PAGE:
posted by muddgirl at 3:38 PM on August 17, 2009 [1 favorite]


There was an article here a while back about a woman who went missing after 9-11. Her husband or fiancee or whatever believed her dead, but the authorities believed that she just up and left him.The angle was that he was due some money or something because of her death... anyone else remember this? She was a doctor I believe, and there maybe was security cam footage of her in front of her building?
You're thinking of Sneha Philip who was ultimately placed on the 9/11 victims list. She was assumed to have been staying at a hotel across from the WTC at the time. Being a doctor, the logical conclusion was that she went in to help victims and then was killed during the collapse.
posted by deanc at 3:49 PM on August 17, 2009


Track down his IP address and location. Then hang out at the nearest Starbucks. Biff-Boom, ya got him.

Presumably he'll be using Tor+Privoxy. Maybe a browser exploit could be used to get his IP anyway.
posted by Tobu at 3:55 PM on August 17, 2009


Thanks deanc. Guess there was no money involved after all.

Re: setting up a honeypot--he'd wouldn't even need seven proxies. In order for that to work you'd need a way to know which ip addresses weren't him, and you can't do that if you just release the website to the general public.
posted by danny the boy at 5:07 PM on August 17, 2009


I'd watch a show about someone who starts over after a catastrophic event with a new identity. Walk away from an old life, start a new one.

I've always wondered if anyone did this after 9/11.

The idea also occurred to Jay "Bright Lights Big City" McInerney. It's part of the plot of his 2006 novel The Good Life. (Which is a very satisfying beach read.)
posted by Jody Tresidder at 5:16 PM on August 17, 2009


The idea also occurred to Jay "Bright Lights Big City" McInerney.

And to Douglas Coupland, in Miss Wyoming. You jogged my memory of it there.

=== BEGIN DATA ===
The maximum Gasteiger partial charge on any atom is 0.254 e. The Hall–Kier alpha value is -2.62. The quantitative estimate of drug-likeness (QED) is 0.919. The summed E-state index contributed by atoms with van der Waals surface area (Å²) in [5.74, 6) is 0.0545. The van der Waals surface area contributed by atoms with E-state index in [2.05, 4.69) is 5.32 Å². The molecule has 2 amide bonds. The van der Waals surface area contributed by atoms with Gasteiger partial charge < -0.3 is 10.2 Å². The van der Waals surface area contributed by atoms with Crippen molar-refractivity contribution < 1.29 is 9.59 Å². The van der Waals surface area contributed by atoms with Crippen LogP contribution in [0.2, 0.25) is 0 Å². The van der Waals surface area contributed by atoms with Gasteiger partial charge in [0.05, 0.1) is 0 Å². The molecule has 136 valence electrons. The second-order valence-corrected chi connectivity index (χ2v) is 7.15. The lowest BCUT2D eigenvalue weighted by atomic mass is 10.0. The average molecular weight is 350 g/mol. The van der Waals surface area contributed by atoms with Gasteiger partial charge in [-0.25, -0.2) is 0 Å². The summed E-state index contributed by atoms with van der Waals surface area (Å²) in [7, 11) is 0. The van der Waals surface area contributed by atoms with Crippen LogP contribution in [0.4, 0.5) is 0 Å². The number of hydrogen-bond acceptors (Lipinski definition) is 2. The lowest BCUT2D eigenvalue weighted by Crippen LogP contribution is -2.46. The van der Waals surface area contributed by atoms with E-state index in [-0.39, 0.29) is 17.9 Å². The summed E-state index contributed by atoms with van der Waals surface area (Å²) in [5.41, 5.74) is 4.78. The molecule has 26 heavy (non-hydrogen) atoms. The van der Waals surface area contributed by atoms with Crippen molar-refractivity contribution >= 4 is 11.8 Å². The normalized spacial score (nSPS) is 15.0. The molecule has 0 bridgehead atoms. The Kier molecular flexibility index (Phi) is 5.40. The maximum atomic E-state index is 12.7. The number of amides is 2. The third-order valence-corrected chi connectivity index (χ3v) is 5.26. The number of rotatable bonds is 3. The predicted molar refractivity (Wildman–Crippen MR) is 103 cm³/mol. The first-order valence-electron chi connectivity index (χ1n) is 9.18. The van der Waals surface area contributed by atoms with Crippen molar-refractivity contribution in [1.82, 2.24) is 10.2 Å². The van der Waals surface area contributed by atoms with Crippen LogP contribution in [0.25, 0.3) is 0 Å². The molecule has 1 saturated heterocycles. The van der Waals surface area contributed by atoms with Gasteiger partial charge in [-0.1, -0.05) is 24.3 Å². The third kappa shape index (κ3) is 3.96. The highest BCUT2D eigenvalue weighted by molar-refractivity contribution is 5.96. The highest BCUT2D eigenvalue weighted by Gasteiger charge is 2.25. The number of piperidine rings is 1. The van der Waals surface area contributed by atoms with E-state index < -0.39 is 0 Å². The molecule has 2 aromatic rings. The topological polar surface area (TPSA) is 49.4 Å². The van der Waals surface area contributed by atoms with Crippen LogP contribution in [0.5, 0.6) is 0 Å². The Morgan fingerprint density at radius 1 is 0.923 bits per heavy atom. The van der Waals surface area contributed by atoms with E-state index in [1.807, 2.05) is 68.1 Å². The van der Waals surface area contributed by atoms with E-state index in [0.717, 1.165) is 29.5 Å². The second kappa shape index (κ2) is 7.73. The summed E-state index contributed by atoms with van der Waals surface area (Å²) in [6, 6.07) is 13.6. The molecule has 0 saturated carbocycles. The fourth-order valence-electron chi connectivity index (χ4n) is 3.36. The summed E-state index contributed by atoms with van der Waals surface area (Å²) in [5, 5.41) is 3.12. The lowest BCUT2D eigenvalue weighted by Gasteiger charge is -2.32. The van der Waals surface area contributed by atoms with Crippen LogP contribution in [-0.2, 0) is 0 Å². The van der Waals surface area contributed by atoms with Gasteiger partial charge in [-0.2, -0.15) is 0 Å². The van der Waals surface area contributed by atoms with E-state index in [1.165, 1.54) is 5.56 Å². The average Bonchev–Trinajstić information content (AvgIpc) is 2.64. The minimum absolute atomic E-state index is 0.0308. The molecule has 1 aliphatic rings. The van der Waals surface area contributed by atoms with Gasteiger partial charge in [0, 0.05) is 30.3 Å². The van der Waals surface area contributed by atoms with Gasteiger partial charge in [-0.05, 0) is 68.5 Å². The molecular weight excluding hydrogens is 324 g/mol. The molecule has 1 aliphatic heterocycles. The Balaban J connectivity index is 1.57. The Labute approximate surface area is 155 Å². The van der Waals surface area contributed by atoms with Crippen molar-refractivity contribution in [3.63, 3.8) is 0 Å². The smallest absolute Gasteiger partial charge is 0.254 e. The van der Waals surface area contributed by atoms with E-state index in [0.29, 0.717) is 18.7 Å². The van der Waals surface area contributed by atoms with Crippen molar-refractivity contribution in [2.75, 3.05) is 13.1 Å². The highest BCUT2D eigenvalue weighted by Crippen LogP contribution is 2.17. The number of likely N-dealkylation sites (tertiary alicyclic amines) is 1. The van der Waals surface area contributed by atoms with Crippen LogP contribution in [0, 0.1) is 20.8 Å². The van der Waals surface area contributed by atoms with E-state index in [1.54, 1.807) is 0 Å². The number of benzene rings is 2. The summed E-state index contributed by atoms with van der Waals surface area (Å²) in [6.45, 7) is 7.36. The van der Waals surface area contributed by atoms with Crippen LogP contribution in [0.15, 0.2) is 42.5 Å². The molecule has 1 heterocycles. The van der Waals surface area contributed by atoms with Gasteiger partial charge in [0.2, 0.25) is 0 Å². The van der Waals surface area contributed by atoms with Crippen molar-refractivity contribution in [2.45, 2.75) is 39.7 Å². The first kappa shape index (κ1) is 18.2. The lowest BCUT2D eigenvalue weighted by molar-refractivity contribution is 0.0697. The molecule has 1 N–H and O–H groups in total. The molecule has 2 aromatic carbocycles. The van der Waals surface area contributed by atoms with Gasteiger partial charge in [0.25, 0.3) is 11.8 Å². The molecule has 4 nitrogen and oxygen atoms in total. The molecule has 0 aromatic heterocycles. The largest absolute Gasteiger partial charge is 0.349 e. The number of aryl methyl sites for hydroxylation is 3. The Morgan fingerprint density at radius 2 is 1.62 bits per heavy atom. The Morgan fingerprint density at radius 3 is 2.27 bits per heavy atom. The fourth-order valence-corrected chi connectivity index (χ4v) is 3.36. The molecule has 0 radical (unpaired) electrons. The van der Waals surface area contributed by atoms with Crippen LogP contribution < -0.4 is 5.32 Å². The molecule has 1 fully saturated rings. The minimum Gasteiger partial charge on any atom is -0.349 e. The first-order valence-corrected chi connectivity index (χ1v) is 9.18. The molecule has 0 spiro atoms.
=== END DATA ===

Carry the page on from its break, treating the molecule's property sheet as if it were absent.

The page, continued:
posted by Cool Papa Bell at 5:18 PM on August 17, 2009


"He went like that," Spade said. "Like a fist when you open your hand."

I shall miss being able to disappear when it's gone. Although maybe you just have to try harder. Swim for Pitcairn.
posted by Diablevert at 5:53 PM on August 17, 2009 [1 favorite]


I've always wondered if anyone did this after 9/11.

Peter Milligan's excellent comic Human Target also featured this idea as a story arc.
posted by Dr.Enormous at 6:09 PM on August 17, 2009




not that girl The need to make to-do lists would totally be the thing that would undo me if I were going to be a criminal.

Just make sure you add "destroy to-do list" to your to-do list.
posted by baxter_ilion at 7:15 PM on August 17, 2009


Facebook, MySpace, and Twitter are an investigator’s gold mine, containing everything from your address books and photos (and, for a tech-savvy investigator like Rambam, what camera they were taken with)

Wow, I'm really tech-savvy! I can read the right-hand column of Flickr!
posted by desjardins at 7:24 PM on August 17, 2009 [4 favorites]


$200K and a parachute.
posted by A dead Quaker at 7:54 PM on August 17, 2009


A dead Quaker: that's one of my favorite stories EVER. Thanks.

Also, damn - that was a surprisingly good read. Thanks.
posted by Lutoslawski at 8:13 PM on August 17, 2009


sorry.
posted by Balisong at 9:58 PM on August 17, 2009


Damn you Lutoslawski!
posted by Balisong at 9:58 PM on August 17, 2009


In the Lake of the Woods
posted by exlotuseater at 12:30 AM on August 18, 2009


It's time that'll fuck you up. Almost never enough time will have passed before you start to think back to that time when and then sought it out for a quick look-see. Whatif you find it was a mistake? The life you traded in was better than the new one? What if just the knowledge that maybe it was better. What a pickle.
posted by From Bklyn at 2:50 AM on August 18, 2009


I've always wondered if anyone did this after 9/11.